Yeah, these are things I could do. Admittedly I'm running into a couple of things that are preventing that from happening.
First, while the customer has given us a long leash with which to sort out the problem, it's still a leash. Since I've been able to stablize the situation by loading the older firmware, there is less impetus for me to go down to run tests. tl;dr she's not going to pay for all of this.
Second, the vendor is (thus far) not interested in sending a replacement unit unless I can prove defect. I think that, in general, I've proven material difference between the two firmware versions, but that may not be enough. I'll float the option and see...
The latest word from the vendor is that they've not been able to reproduce the problem in the lab other than they have found a problem with the newer firmware versions using up too much memory in these lower-end units. They've kind of looked at my "success" running the older firmware and say that I should just stay there.
I attempted to find my own DHCP Server with which to test my theories and one of the issues I ran into early was that no DHCP Server I could find would allow me to set leases lower than one minute. I asked the vendor how they were getting around that and they responded that they weren't able to. So, the bottom line is they've not really been able to mimic the same conditions in their lab, but they're less interested in pursuing it since the older firmware seems okay and they're now recommended the newer firmware is not proper for this unit.
Just about any Linux distribution should have a DHCP server that allows setting lease times in seconds, though their various live CDs don't generally include that server. Much to my surprise, though, my favorite rescue CD from www.sysresccd.org does include a DHCP server. Put SystemRescueCd on a CD or USB stick and most any laptop could serve as a DHCP server for your test. If you've never use Linux before, though, the learning curve for getting that all set up might look more like climbing a cliff.
Another Linux-based live CD that includes a DHCP server is BackTrack Linux from www.backtrack-linux.org. BackTrack is a set of tools handy for breaking into other peop, excuse me, digital forensics use and penetration testing of your own network. Learning curve issues would be about the same as with SystemRescueCd.
 BTW, the BackTrack CD also includes wireshark (SystemRescueCd does not), so you'd be able to monitor the packet traffic right there.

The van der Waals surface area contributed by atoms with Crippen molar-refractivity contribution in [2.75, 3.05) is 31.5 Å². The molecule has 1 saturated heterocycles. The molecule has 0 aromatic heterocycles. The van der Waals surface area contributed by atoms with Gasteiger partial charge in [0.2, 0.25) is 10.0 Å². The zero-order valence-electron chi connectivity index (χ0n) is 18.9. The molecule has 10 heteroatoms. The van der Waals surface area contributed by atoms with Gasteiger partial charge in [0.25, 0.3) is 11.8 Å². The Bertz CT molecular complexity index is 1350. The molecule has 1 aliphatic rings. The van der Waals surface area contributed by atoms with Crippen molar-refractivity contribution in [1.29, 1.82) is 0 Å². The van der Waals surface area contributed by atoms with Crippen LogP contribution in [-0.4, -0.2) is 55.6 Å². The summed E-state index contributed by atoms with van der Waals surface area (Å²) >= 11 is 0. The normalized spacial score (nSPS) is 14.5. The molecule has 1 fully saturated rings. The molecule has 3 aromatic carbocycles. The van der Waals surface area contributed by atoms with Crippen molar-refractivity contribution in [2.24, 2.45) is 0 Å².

Wow! Thanks for the contribution. I had asked on ServerFault for some suggestions and someone came back and suggested the dhcp3 server. I got it installed and configured in Ubuntu. I like your idea better. A little less muss/fuss.
Either way, our testing days may be over. I don't have access to the unit unless something else goes wrong with it. I'd have to buy my own unit for testing. They're not cheap, so I don't think that's going to happen anytime soon.
The vendor has decided to send the issue to QA. I think they're still going to check it, but I am unsure. I am going to suggest to them these options.
It occurs to me that reproducing the series of events the router sees when connected to your modem isn't going to be easy.
Short lease reaches first renewal time. Router sends renewal DHCPREQUEST to 192.168.100.1 and gets no response (modem's DHCP server is no longer active) or receives DHCPNAK.
If no response in (1), router retries the DHCPREQUEST several times, until the current lease expires.
Router now starts over and broadcasts a DHCPDISCOVER.
Comcast server now responds with DHCPOFFER.
Emulating that "original server doesn't respond; new server responds to DHCPDISCOVER" would take a bit more work, but it might be instructive to see if the router does restart the protocol with DHCPDISCOVER. But, to do that it would be easier just to put an ethernet hub between the modem and router so that you could use wireshark to monitor the interaction.
2. Load up the firmware on the router that we know is failing.
3. Put a hub between the router and modem.
4. Force the condition and grab the traffic via Wireshark.
5. Put a Linksys router in place of my current one.
6. Attempt to force the condition and capture this data via Wireshark. (This would be to see the difference in how the Linksys behaves vs. the Fortigate.)
From there, I'd study the caps looking for differences and put the working firmware back on the Fortigate.
If I had my own unit, I'd probably play with your CD tools and/or tcprewrite to try and replay the sequence to the unit and see how it behaves. My first task would be to see what happens when the unit gets tiny leases. I think the problem is centered there.
(I was just presented with a login name prompt and I chose something other than blitzdes.)
I wanted to alert everyone to the outcome.
The vendor could not reproduce the problem in their lab. I think this is simply due to the fact that they don't have the equipment. They don't have an Arris Modem and couldn't do an apples-to-apples comparison.